Click on the image above to view a rendering of the observational tools being used during HB06. Movies and fly-throughs are available from the SIO Visualization Center.
Visualizations have been created by Dane Samilo, Thomas Im, Jennifer Matthews, Lisa Hazard, Atul Nayak, and Carolyn Keen. The Center for Earth Observations and Applications (CEOA) sponsored the visualization work with partial funding from the San Diego Foundation's Blasker Science and Technology grant and the NSF funded LOOKING project.
The nearshore, defined as the region extending from the shoreline to approximately 2km offshore (roughly 30m water depth), consists of the surfzone (within a few ~100m of the shoreline) and the transition zone (seaward of the surfzone). The nearshore is the most heavily used part of the coastal ocean, and is also the region where water quality is most seriously impacted by pollutants.
Although nearshore currents are critical to prediction of the fate and origin of point and non-point pollutants, they cannot be observed continuously in time over large areas because they are inshore of HF radar coverage. To improve prediction of nearshore currents, in-situ observations spanning relatively small regions for limited time periods will be used to validate and calibrate nearshore models that can be applied continuously over larger areas. The sites selected for intensive observations have persistent, serious water quality problems so the resulting current maps will also be useful, site-specific near-realtime products.
The region of focus observation for the nearshore and surfzone components will be in the San Pedro Bay/Orange County region. San Pedro Bay impacts a large population base where there is great public interest in beach water quality. Contrary to public opinion, the outfall has not been proven to be the major source of contamination. Land-based sources are known to be bacterial contributors. The Santa Ana River is a known source of bacteria that is readily advected alongshore by the wave-driven surf zone transport. The alongshore propagation is easily observed in hourly bacterial data during spring tide events. San Pedro Bay has a good historical data set. The Orange County Sanitation District has maintained a mooring (currents and temperature) near their outfall for several years. There was an intensive field effort in 2001 that included 12-13 moorings, effluent plume mapping, and shoreline bacteria sampling at hourly intervals during 6 spring tide events. (see http://pubs.usgs.gov/of/2003/of03-62/ ) The Orange County Sanitation District (OCSD) has already identified itself as a partner for this focused effort. They have several moorings, in addition to their permanent outfall mooring, which will be made available as outside resources to the SCCOOS focused study site.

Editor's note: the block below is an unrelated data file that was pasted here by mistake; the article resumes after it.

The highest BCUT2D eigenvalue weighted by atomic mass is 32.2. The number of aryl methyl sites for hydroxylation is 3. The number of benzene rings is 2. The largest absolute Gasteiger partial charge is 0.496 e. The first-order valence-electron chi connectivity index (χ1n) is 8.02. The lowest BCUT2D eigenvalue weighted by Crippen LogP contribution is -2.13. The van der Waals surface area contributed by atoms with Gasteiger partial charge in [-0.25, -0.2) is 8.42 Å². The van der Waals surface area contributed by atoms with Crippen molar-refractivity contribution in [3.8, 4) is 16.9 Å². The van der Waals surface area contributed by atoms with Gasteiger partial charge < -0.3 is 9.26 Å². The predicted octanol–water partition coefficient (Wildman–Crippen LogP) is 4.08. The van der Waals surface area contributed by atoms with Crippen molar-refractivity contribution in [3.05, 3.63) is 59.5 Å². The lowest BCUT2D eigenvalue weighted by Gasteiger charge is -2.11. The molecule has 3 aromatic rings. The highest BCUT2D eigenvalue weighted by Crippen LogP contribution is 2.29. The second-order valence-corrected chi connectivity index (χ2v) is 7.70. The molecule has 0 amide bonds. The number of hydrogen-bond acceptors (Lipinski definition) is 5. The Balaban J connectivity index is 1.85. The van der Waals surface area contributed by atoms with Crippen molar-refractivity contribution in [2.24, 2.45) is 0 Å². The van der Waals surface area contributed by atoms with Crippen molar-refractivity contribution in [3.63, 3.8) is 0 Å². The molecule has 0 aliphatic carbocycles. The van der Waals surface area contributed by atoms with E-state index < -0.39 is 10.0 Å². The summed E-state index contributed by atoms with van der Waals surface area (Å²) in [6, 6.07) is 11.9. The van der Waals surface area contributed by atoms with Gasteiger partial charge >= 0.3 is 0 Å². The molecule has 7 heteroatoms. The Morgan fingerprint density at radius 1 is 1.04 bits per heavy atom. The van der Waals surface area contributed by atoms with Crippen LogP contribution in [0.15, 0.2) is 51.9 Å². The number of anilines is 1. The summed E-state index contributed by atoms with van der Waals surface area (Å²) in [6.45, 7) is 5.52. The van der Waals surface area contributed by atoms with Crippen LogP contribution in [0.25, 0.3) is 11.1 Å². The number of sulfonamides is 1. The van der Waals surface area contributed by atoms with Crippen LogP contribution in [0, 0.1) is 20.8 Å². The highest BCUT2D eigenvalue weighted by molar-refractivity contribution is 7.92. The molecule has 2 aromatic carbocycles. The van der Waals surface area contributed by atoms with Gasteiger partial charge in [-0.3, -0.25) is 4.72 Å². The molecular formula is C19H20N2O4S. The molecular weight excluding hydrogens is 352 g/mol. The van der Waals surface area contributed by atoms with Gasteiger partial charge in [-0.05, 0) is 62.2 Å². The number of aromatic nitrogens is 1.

Complementary observations of nearshore currents will be made with drifters, bottom mounted surfzone sensors, and ADCPs mounted on moorings and on autonomous underwater vehicles (AUVs). The moorings will include thermistor chains and a bottom pressure sensor. The drifters provide trajectories of passive, near-surface pollutants. The continuous velocities over the water column provided at a few locations by moored ADCPs are complemented by the spatially extensive observations of AUV-mounted ADCPs. ADCPs perform poorly in bubbly surfzone waters, so single-point flowmeters (ADVs) will be used.
There are several key factors which affect nearshore transport of pollutants in this region that will be addressed by SCCOOS during this effort. These factors are: